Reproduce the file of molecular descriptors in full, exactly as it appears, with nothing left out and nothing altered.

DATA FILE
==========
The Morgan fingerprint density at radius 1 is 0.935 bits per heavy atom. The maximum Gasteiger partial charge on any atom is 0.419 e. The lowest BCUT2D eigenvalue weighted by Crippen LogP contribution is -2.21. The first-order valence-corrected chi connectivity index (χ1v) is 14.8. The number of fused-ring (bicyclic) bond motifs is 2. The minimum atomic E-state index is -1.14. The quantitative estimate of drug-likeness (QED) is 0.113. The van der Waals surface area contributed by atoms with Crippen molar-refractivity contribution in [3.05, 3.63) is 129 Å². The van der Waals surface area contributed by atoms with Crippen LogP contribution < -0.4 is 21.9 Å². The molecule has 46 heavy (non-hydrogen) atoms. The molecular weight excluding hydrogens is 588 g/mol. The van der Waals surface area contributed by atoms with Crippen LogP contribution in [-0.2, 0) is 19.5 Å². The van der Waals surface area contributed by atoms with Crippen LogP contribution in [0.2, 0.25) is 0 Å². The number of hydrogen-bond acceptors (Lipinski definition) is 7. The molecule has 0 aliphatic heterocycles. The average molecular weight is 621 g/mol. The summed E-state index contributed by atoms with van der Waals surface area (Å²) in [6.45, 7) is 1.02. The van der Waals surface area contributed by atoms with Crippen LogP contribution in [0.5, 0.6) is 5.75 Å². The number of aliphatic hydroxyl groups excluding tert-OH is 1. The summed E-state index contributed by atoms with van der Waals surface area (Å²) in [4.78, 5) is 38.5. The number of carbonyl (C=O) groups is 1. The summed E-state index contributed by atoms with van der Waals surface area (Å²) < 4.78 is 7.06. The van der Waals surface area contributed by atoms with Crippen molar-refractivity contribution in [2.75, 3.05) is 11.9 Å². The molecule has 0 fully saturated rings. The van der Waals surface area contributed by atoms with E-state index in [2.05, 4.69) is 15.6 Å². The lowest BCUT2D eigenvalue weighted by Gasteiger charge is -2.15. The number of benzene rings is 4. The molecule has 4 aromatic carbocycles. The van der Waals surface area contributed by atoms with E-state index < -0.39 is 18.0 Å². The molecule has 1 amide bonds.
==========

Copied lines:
The Morgan fingerprint density at radius 1 is 0.935 bits per heavy atom. The maximum Gasteiger partial charge on any atom is 0.419 e. The lowest BCUT2D eigenvalue weighted by Crippen LogP contribution is -2.21. The first-order valence-corrected chi connectivity index (χ1v) is 14.8. The number of fused-ring (bicyclic) bond motifs is 2. The minimum atomic E-state index is -1.14. The quantitative estimate of drug-likeness (QED) is 0.113. The van der Waals surface area contributed by atoms with Crippen molar-refractivity contribution in [3.05, 3.63) is 129 Å². The van der Waals surface area contributed by atoms with Crippen LogP contribution < -0.4 is 21.9 Å². The molecule has 46 heavy (non-hydrogen) atoms. The molecular weight excluding hydrogens is 588 g/mol. The van der Waals surface area contributed by atoms with Crippen LogP contribution in [-0.2, 0) is 19.5 Å². The van der Waals surface area contributed by atoms with Crippen LogP contribution in [0.2, 0.25) is 0 Å². The number of hydrogen-bond acceptors (Lipinski definition) is 7. The molecule has 0 aliphatic heterocycles. The average molecular weight is 621 g/mol. The summed E-state index contributed by atoms with van der Waals surface area (Å²) in [6.45, 7) is 1.02. The van der Waals surface area contributed by atoms with Crippen LogP contribution in [0.5, 0.6) is 5.75 Å². The number of aliphatic hydroxyl groups excluding tert-OH is 1. The summed E-state index contributed by atoms with van der Waals surface area (Å²) in [4.78, 5) is 38.5. The number of carbonyl (C=O) groups is 1. The summed E-state index contributed by atoms with van der Waals surface area (Å²) < 4.78 is 7.06. The van der Waals surface area contributed by atoms with Crippen molar-refractivity contribution in [2.75, 3.05) is 11.9 Å². The molecule has 0 fully saturated rings. The van der Waals surface area contributed by atoms with E-state index in [2.05, 4.69) is 15.6 Å². The lowest BCUT2D eigenvalue weighted by Gasteiger charge is -2.15. The number of benzene rings is 4. The molecule has 4 aromatic carbocycles. The van der Waals surface area contributed by atoms with E-state index < -0.39 is 18.0 Å². The molecule has 1 amide bonds.